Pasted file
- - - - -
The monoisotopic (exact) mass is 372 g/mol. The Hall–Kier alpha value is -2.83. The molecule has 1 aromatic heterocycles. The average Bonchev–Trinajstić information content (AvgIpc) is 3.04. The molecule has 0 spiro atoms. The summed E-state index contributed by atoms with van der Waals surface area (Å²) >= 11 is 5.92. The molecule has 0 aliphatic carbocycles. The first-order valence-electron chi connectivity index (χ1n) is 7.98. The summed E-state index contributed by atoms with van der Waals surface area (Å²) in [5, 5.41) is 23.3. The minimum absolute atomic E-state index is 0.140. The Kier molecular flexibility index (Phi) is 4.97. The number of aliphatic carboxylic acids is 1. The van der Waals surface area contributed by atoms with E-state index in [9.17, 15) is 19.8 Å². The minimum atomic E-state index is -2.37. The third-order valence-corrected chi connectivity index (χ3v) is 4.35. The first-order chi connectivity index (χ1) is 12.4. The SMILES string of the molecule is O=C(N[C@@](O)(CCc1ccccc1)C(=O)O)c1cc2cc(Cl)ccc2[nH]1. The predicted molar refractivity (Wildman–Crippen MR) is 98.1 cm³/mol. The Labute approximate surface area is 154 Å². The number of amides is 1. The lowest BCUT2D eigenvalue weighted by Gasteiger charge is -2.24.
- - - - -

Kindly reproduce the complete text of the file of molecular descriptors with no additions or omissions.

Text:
The monoisotopic (exact) mass is 372 g/mol. The Hall–Kier alpha value is -2.83. The molecule has 1 aromatic heterocycles. The average Bonchev–Trinajstić information content (AvgIpc) is 3.04. The molecule has 0 spiro atoms. The summed E-state index contributed by atoms with van der Waals surface area (Å²) >= 11 is 5.92. The molecule has 0 aliphatic carbocycles. The first-order valence-electron chi connectivity index (χ1n) is 7.98. The summed E-state index contributed by atoms with van der Waals surface area (Å²) in [5, 5.41) is 23.3. The minimum absolute atomic E-state index is 0.140. The Kier molecular flexibility index (Phi) is 4.97. The number of aliphatic carboxylic acids is 1. The van der Waals surface area contributed by atoms with E-state index in [9.17, 15) is 19.8 Å². The minimum atomic E-state index is -2.37. The third-order valence-corrected chi connectivity index (χ3v) is 4.35. The first-order chi connectivity index (χ1) is 12.4. The SMILES string of the molecule is O=C(N[C@@](O)(CCc1ccccc1)C(=O)O)c1cc2cc(Cl)ccc2[nH]1. The predicted molar refractivity (Wildman–Crippen MR) is 98.1 cm³/mol. The Labute approximate surface area is 154 Å². The number of amides is 1. The lowest BCUT2D eigenvalue weighted by Gasteiger charge is -2.24.